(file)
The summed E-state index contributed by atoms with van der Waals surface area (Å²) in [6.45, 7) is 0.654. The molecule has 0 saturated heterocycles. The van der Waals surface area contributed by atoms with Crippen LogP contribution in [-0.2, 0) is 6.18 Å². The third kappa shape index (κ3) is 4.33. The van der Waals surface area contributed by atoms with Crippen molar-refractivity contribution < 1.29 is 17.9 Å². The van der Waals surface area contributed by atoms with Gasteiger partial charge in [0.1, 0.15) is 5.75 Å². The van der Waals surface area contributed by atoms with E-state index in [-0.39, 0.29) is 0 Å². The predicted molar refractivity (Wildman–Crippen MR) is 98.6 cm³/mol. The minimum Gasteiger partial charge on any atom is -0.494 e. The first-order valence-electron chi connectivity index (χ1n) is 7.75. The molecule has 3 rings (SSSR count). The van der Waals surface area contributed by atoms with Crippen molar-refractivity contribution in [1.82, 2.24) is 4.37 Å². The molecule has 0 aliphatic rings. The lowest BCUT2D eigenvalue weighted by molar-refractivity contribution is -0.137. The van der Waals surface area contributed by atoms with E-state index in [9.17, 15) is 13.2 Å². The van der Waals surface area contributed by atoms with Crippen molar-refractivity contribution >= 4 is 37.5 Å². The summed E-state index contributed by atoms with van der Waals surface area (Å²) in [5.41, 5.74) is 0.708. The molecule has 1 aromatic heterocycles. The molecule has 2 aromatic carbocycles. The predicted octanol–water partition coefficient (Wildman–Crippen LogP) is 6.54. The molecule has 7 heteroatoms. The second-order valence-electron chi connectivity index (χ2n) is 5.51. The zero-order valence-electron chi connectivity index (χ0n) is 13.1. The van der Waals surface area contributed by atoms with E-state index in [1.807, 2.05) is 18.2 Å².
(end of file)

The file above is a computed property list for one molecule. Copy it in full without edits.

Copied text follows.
The summed E-state index contributed by atoms with van der Waals surface area (Å²) in [6.45, 7) is 0.654. The molecule has 0 saturated heterocycles. The van der Waals surface area contributed by atoms with Crippen LogP contribution in [-0.2, 0) is 6.18 Å². The third kappa shape index (κ3) is 4.33. The van der Waals surface area contributed by atoms with Crippen molar-refractivity contribution < 1.29 is 17.9 Å². The van der Waals surface area contributed by atoms with Gasteiger partial charge in [0.1, 0.15) is 5.75 Å². The van der Waals surface area contributed by atoms with E-state index in [-0.39, 0.29) is 0 Å². The predicted molar refractivity (Wildman–Crippen MR) is 98.6 cm³/mol. The minimum Gasteiger partial charge on any atom is -0.494 e. The first-order valence-electron chi connectivity index (χ1n) is 7.75. The molecule has 3 rings (SSSR count). The van der Waals surface area contributed by atoms with Crippen molar-refractivity contribution in [1.82, 2.24) is 4.37 Å². The molecule has 0 aliphatic rings. The lowest BCUT2D eigenvalue weighted by molar-refractivity contribution is -0.137. The van der Waals surface area contributed by atoms with E-state index in [9.17, 15) is 13.2 Å². The van der Waals surface area contributed by atoms with Crippen molar-refractivity contribution >= 4 is 37.5 Å². The summed E-state index contributed by atoms with van der Waals surface area (Å²) in [5.41, 5.74) is 0.708. The molecule has 1 aromatic heterocycles. The molecule has 2 aromatic carbocycles. The predicted octanol–water partition coefficient (Wildman–Crippen LogP) is 6.54. The molecule has 7 heteroatoms. The second-order valence-electron chi connectivity index (χ2n) is 5.51. The zero-order valence-electron chi connectivity index (χ0n) is 13.1. The van der Waals surface area contributed by atoms with E-state index in [1.807, 2.05) is 18.2 Å².